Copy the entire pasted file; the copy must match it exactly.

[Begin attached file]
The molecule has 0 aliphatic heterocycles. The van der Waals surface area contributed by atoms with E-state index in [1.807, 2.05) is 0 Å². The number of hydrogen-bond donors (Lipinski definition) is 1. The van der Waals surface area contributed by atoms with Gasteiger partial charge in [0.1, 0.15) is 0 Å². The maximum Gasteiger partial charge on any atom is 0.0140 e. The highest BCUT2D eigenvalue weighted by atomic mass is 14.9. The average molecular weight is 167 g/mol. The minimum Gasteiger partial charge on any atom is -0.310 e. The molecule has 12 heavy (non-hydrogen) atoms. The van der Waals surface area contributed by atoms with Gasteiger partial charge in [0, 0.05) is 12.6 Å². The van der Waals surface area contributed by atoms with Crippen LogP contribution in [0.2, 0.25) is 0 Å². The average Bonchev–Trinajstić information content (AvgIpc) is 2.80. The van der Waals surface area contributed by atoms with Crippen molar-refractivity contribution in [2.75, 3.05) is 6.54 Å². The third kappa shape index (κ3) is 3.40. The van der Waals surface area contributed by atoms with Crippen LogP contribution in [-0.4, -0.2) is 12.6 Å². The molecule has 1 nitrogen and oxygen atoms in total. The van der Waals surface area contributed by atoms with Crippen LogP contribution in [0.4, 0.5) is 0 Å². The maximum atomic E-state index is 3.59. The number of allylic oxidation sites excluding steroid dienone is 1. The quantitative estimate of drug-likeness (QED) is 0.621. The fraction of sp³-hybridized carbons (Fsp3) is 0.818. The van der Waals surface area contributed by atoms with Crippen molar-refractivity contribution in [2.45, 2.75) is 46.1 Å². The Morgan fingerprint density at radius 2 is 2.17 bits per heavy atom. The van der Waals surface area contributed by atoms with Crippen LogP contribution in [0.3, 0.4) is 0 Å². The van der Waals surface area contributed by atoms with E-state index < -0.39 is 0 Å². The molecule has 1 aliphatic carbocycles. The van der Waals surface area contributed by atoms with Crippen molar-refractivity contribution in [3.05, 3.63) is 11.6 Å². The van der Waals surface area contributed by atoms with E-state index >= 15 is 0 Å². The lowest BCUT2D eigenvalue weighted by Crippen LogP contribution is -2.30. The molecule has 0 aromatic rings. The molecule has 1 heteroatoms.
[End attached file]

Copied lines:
The molecule has 0 aliphatic heterocycles. The van der Waals surface area contributed by atoms with E-state index in [1.807, 2.05) is 0 Å². The number of hydrogen-bond donors (Lipinski definition) is 1. The van der Waals surface area contributed by atoms with Gasteiger partial charge in [0.1, 0.15) is 0 Å². The maximum Gasteiger partial charge on any atom is 0.0140 e. The highest BCUT2D eigenvalue weighted by atomic mass is 14.9. The average molecular weight is 167 g/mol. The minimum Gasteiger partial charge on any atom is -0.310 e. The molecule has 12 heavy (non-hydrogen) atoms. The van der Waals surface area contributed by atoms with Gasteiger partial charge in [0, 0.05) is 12.6 Å². The van der Waals surface area contributed by atoms with Crippen LogP contribution in [0.2, 0.25) is 0 Å². The average Bonchev–Trinajstić information content (AvgIpc) is 2.80. The van der Waals surface area contributed by atoms with Crippen molar-refractivity contribution in [2.75, 3.05) is 6.54 Å². The third kappa shape index (κ3) is 3.40. The van der Waals surface area contributed by atoms with Crippen LogP contribution in [-0.4, -0.2) is 12.6 Å². The molecule has 1 nitrogen and oxygen atoms in total. The van der Waals surface area contributed by atoms with Crippen LogP contribution in [0.4, 0.5) is 0 Å². The maximum atomic E-state index is 3.59. The number of allylic oxidation sites excluding steroid dienone is 1. The quantitative estimate of drug-likeness (QED) is 0.621. The fraction of sp³-hybridized carbons (Fsp3) is 0.818. The van der Waals surface area contributed by atoms with Crippen molar-refractivity contribution in [2.45, 2.75) is 46.1 Å². The Morgan fingerprint density at radius 2 is 2.17 bits per heavy atom. The van der Waals surface area contributed by atoms with Crippen LogP contribution in [0.3, 0.4) is 0 Å². The van der Waals surface area contributed by atoms with E-state index < -0.39 is 0 Å². The molecule has 1 aliphatic carbocycles. The van der Waals surface area contributed by atoms with Crippen molar-refractivity contribution in [3.05, 3.63) is 11.6 Å². The van der Waals surface area contributed by atoms with E-state index >= 15 is 0 Å². The lowest BCUT2D eigenvalue weighted by Crippen LogP contribution is -2.30. The molecule has 0 aromatic rings. The molecule has 1 heteroatoms.